When the Japanese police did begin to re-launch obscenity prosecutions in early 1947, they tended to target material that infringed on ideological grounds, thus carrying over the sensitivities of the previous militarist regime. This suggests that Allied initiatives had little impact upon police ideas about what constituted obscenity in sexual mores. It is worthwhile attending closely to the first postwar case invoking Japan’s obscenity legislation since the topic targeted goes against rather than supports suggestions of US influence in this area.

The prosecution of the magazine Ryōki

On January 9, 1947, for the first time in the postwar period, charges of obscenity were laid against Akane Shobō, the publishers of the magazine Ryōki (Curiosity hunting).85 The charges were thought to have been prompted by two articles that appeared in the December 1946 edition of the magazine. One, a story entitled “Mrs. Captain H,”86 dealt with an adulterous affair between a student and a soldier’s wife, and the other “Humorous tales of dynastic lust,”87 concerned the goings on among past Emperors’ concubines. The decision to prosecute was the result of a discussion between the Public Security Department of the Ministry of Internal Affairs and the Internal Security Section of the Metropolitan Police Department. Although this decision was announced in the press with much fanfare, all the authorities could do was confiscate 873 copies of the magazine on January 12, 1947 since the issue had already passed CCD pre-censorship and more than 60,000 copies had been published and were in circulation.88

As we saw in the previous chapter, the Japanese term ryōki, or “curiosity hunting,” refers to a well-established prewar genre of writing obsessed with strange and bizarre events that was part of the 1920s preoccupation with “erotic, grotesque nonsense.” That a magazine with the title Ryōki was the first postwar publication to be prosecuted by the Japanese police might suggest that they identified the entire ryōki genre, with its interest in, among other things, “sexual perversion,” as injurious to public morals. Indeed, unlike some magazines that sought to disguise their prurient interests under a scientific or educational guise, the editors of Ryōki had always been unapologetic about the content of the magazine. They declared on the first issue’s contents page that Ryōki had “no intention whatsoever to educate or enlighten” its readers (see fig. 1).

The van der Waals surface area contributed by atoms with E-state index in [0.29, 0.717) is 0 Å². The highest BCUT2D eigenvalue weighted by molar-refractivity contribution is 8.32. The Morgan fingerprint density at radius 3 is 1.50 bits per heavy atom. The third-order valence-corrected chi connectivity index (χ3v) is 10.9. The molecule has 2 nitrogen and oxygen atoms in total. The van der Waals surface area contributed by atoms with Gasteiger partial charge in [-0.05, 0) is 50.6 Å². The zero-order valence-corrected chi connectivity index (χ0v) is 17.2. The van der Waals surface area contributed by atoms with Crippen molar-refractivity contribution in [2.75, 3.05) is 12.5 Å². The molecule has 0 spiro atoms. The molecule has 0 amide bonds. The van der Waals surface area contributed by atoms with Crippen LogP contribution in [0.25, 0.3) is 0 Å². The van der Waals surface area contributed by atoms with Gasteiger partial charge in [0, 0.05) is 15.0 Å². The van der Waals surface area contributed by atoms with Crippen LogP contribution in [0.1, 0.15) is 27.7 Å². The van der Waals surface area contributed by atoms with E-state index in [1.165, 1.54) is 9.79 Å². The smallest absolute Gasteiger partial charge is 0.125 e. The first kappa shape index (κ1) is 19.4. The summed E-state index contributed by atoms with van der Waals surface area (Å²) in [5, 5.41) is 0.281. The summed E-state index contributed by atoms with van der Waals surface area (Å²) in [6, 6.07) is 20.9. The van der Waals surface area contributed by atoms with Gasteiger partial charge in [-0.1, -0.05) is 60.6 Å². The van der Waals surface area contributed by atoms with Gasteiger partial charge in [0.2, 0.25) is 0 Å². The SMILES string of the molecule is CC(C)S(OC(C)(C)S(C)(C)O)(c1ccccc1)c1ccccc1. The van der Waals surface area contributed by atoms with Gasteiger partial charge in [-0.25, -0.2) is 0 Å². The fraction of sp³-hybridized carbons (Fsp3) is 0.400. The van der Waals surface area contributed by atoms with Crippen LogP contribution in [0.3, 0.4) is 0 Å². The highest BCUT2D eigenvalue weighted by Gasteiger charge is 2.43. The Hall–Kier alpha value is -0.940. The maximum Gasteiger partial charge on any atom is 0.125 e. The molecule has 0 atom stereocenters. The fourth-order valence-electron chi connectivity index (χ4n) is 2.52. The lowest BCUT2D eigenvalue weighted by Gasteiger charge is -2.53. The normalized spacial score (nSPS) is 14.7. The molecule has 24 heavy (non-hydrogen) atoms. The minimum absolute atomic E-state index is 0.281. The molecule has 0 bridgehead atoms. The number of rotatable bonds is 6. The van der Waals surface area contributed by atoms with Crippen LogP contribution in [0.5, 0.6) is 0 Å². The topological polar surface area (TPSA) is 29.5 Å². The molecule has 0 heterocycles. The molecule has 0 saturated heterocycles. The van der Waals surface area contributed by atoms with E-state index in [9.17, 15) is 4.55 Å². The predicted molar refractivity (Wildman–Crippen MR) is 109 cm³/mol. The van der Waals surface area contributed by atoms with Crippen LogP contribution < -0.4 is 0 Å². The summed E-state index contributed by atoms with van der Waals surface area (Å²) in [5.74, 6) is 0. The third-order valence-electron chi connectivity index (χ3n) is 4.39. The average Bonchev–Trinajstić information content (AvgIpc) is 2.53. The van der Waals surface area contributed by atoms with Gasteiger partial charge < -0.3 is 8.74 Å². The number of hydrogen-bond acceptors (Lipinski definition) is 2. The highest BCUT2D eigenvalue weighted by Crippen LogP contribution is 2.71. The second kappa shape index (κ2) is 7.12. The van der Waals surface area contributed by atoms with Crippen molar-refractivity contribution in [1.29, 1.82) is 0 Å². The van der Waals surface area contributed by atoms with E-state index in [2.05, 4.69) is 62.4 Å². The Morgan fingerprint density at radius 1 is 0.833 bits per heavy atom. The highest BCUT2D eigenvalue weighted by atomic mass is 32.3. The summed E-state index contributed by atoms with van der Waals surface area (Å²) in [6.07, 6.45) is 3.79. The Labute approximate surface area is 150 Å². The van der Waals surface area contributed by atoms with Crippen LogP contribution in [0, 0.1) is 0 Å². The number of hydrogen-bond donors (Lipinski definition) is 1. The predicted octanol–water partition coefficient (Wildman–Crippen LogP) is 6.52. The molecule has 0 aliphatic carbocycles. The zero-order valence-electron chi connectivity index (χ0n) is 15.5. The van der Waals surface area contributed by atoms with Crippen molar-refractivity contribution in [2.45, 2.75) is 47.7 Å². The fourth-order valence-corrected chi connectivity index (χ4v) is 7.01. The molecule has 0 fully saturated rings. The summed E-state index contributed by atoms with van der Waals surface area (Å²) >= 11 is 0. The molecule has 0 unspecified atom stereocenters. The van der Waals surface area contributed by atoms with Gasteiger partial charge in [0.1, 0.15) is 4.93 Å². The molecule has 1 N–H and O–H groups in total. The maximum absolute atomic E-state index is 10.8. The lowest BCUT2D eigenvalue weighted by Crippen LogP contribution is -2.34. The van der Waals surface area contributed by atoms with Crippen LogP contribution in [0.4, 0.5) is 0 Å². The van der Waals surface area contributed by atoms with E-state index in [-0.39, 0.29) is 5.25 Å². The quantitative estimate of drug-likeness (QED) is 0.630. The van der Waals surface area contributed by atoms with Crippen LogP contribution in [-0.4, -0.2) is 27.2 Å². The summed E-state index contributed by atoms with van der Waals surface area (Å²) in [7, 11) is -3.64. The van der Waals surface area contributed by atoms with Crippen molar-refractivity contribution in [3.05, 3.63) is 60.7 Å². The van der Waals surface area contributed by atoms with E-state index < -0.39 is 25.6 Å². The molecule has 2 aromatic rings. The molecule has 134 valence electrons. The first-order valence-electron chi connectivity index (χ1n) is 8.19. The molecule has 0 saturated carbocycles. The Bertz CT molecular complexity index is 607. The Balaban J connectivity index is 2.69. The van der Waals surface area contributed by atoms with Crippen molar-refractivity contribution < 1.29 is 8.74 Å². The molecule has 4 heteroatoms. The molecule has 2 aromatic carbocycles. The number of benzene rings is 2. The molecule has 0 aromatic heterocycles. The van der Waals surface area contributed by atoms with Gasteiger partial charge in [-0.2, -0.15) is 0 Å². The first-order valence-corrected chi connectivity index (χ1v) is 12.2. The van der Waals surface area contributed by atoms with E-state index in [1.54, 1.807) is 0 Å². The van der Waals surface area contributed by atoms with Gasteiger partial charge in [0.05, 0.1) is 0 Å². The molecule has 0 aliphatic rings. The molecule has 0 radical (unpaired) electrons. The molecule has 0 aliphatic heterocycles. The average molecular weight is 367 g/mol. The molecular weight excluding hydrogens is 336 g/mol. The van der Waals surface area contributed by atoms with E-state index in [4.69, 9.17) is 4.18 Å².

Editorial from the inside cover of the October 1946 edition of the magazine Ryōki (Curiosity hunting). Original in the Gordon W. Prange collection at the University of Maryland.

Instead, it was intended for those “exhausted by the task of reconstructing the nation” and after it had supplied a few moments of amusement and distraction, it should simply be thrown away. The magazine Ryōki is thus a particularly self-conscious example of kasutori culture, typifying “the banishment of authority, the absence of orthodox or transcendent values” that Dower suggests typified the genre.89